The night before, I became someone I once vowed to never be—the enraged consumer, returning a twelve-dollar burger twice to the kitchen. In protest of its eternally rare pink midsection, I refused to pay. I told the manager, a wide and hostile woman, I wanted a burger perfectly medium well for the significant sum of twelve dollars. She said “fine,” snarled at me, and strode away. In shame, I left the bar.
Before you accuse me of being a big fat liar, I wanted to admit I turned 36 last June. This all happened early in the morning. Too early. It took place on public transportation. I was late for class. On the crowded trolley, close to the back, I sat by a man manipulating himself—but a stab of flesh exposed—and so across the aisle I shifted and sat in gum. Blackened by dirt, it was the kind that stuck to the pants my mother had cleaned and pressed for me a couple weeks back. This was the second time I wore them. I said, “Fuck,” softly but aloud. I noticed the crusty punk next to me seemed pleased by this. Was she pleased a grown man in his mother’s pressed pants would curse aloud? Or was she merely pleased I sat in the kind that stuck? I can’t answer that, but I can tell you I sat there with an overstuffed book bag and all of my weight on one thigh until the crowded trolley emptied out at 30th Street Station. After that I moved to an empty two-seater and waited my turn. As the crusty punk departed at 19th, I could read all but the last half letter of the words on the back of her green tee: “College is a scar” is what I saw. Yep, she had the book on me.
At 15th, I descended, turned right, ascended, turned right, descended, and walked all the way down, past the elevated line to the furthest steps for the Northbound local of the Broad Street subway. Subterranean Philadelphia stunk. Down the final stairwell, I missed my train and saw a SEPTA guy guarding an innocent book bag, which in this case was labeled a suspicious package. He told me to move ten yards back. So I did, where I looked for gum on a silver metal bench and then sat. A minute later, I took out a pen and napkin and started scribbling notes about gum adversity on the Green Line, and a minute after that, a man blasting music too loud for his headphones showed up with his 5-year-old son. They plopped down right next to me. The father was grooving to the beat, physically moving his body to the music coming out of the headphones. His elbow occasionally knocked against mine. The son was on his other side. I couldn’t see him.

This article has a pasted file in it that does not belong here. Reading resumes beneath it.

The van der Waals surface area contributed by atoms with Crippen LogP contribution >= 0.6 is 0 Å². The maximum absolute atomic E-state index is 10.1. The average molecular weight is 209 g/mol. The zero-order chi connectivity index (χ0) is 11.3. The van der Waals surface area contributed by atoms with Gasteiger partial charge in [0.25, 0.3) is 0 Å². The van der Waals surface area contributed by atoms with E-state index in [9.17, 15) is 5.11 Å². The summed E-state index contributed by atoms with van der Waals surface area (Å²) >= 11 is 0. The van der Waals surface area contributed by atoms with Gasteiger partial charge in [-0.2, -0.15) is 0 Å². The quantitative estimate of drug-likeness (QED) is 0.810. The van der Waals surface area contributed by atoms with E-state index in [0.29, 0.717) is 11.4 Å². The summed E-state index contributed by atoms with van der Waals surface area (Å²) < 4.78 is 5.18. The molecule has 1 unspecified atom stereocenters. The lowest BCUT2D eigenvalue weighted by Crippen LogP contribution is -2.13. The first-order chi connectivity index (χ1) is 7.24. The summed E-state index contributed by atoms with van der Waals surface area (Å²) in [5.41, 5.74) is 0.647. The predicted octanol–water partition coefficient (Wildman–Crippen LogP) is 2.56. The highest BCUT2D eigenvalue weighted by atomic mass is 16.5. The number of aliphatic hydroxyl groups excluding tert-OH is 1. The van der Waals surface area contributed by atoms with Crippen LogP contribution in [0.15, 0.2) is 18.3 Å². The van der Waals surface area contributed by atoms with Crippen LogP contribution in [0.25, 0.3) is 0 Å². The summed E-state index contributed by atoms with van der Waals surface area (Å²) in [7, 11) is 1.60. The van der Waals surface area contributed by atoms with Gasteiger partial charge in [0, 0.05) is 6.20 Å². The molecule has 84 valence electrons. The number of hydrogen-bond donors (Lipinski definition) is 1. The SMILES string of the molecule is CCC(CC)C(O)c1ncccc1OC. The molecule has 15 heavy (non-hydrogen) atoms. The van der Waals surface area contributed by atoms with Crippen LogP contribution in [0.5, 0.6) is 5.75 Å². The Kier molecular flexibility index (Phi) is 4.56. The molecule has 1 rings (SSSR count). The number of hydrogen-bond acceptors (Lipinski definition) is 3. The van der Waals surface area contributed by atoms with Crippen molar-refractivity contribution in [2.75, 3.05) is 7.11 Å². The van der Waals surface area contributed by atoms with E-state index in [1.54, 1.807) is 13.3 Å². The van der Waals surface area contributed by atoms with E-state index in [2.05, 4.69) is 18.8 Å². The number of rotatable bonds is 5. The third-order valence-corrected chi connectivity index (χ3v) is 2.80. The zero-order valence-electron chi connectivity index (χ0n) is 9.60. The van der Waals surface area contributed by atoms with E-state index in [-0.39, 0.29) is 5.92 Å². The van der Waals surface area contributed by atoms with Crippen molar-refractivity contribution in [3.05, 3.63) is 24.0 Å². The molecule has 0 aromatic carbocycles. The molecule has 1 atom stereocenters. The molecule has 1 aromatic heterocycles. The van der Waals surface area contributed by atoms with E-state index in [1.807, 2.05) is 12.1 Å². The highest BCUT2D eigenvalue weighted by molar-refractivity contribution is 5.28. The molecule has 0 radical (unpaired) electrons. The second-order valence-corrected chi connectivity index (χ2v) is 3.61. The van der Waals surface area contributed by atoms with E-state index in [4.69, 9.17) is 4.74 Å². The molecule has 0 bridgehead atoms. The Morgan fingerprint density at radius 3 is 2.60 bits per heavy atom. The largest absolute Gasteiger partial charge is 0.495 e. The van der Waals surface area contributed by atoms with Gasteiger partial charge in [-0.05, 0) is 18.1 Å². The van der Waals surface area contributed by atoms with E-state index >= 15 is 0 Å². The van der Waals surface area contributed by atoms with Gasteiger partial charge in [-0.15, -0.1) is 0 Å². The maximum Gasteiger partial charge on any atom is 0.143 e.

The son said to the father: “Dad.”
He said it again, louder, “Dad.”
He said it a third time, maybe even grabbing Dad’s arm, or so I imagined.
“What is it?”
“Can I listen too?”
“No, son. No way you can listen to this music.” Dad put the headphones back on and returned to the groove.
On the other side of my brain, I was mulling over an old expression, which may even be a cliché to some, but has been an endless puzzle to me: “Always treat children like adults, and adults like children.” I turned to the twosome and tried to see if this saying would help me understand a grown man blasting music in his ears while ignoring his small child. Did the father do the right thing by telling the son he couldn’t listen to the music? Was the father preparing the son for a lonely world in which you have to bring your own tunes on public transportation? Was this then treating him like an adult, the way you’re supposed to treat a child? Or did the father do the wrong thing by censoring the music, telling the son he was too young, a child, and that the music was for adults only. Should he have let the son
listen to the music, and then explain all of the lyrics and why they were inappropriate to share with children?
I peered as far as I could without appearing too obvious. I tried to get a look at the kid, to see his expression. The boy looked sad. I thought of my own father who split at three but almost never wore headphones and blasted music throughout his house while smoking pot aplenty right in front of me at five, and then to discourage me from smoking sharing regular cigarettes at seven, and even by accident taking me to see Barbarella by age nine. The authorities, my older sister anyway, claim “breast” was my first word and maybe that’s why Jane Fonda with wings made perfect sense to me. Indeed, when I was a child, it was the age of real ones, and my father often treated me like an adult.
I got out another napkin and started scribbling notes down about parenthood. Little things I wanted to do better. So I wrote, “Avoid divorce at all costs.” Then, I remembered that at 36, I’m childless and I haven’t even the measliest bush, I mean bird, in hand, and somehow precisely that fact brings photographic images of virginity lost over 15 years ago, when I was 20, to a generous Jewish woman and in fact, five years previous to that, at 15, I first got tongue, again from a Jewish girl, and even fifteen years previously, I sense a pattern here, as you now know, I was practically born a boob.